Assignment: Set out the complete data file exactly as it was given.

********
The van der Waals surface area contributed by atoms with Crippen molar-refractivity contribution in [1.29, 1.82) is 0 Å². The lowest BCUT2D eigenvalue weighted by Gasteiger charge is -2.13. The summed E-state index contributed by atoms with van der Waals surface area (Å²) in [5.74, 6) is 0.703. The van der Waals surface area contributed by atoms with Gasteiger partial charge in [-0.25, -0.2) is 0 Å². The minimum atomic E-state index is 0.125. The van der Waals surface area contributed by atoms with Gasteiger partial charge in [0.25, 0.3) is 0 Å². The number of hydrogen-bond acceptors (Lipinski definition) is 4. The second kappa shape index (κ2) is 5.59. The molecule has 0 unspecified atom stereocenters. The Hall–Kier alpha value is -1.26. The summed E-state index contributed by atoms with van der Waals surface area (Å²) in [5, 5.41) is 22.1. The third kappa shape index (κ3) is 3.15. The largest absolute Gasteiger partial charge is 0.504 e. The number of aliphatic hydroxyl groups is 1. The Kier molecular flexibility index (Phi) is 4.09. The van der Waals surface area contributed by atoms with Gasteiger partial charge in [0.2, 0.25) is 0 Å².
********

The van der Waals surface area contributed by atoms with Crippen molar-refractivity contribution in [1.29, 1.82) is 0 Å². The lowest BCUT2D eigenvalue weighted by Gasteiger charge is -2.13. The summed E-state index contributed by atoms with van der Waals surface area (Å²) in [5.74, 6) is 0.703. The van der Waals surface area contributed by atoms with Gasteiger partial charge in [-0.25, -0.2) is 0 Å². The minimum atomic E-state index is 0.125. The van der Waals surface area contributed by atoms with Gasteiger partial charge in [0.25, 0.3) is 0 Å². The number of hydrogen-bond acceptors (Lipinski definition) is 4. The second kappa shape index (κ2) is 5.59. The molecule has 0 unspecified atom stereocenters. The Hall–Kier alpha value is -1.26. The summed E-state index contributed by atoms with van der Waals surface area (Å²) in [5, 5.41) is 22.1. The third kappa shape index (κ3) is 3.15. The largest absolute Gasteiger partial charge is 0.504 e. The number of aliphatic hydroxyl groups is 1. The Kier molecular flexibility index (Phi) is 4.09. The van der Waals surface area contributed by atoms with Gasteiger partial charge in [0.2, 0.25) is 0 Å².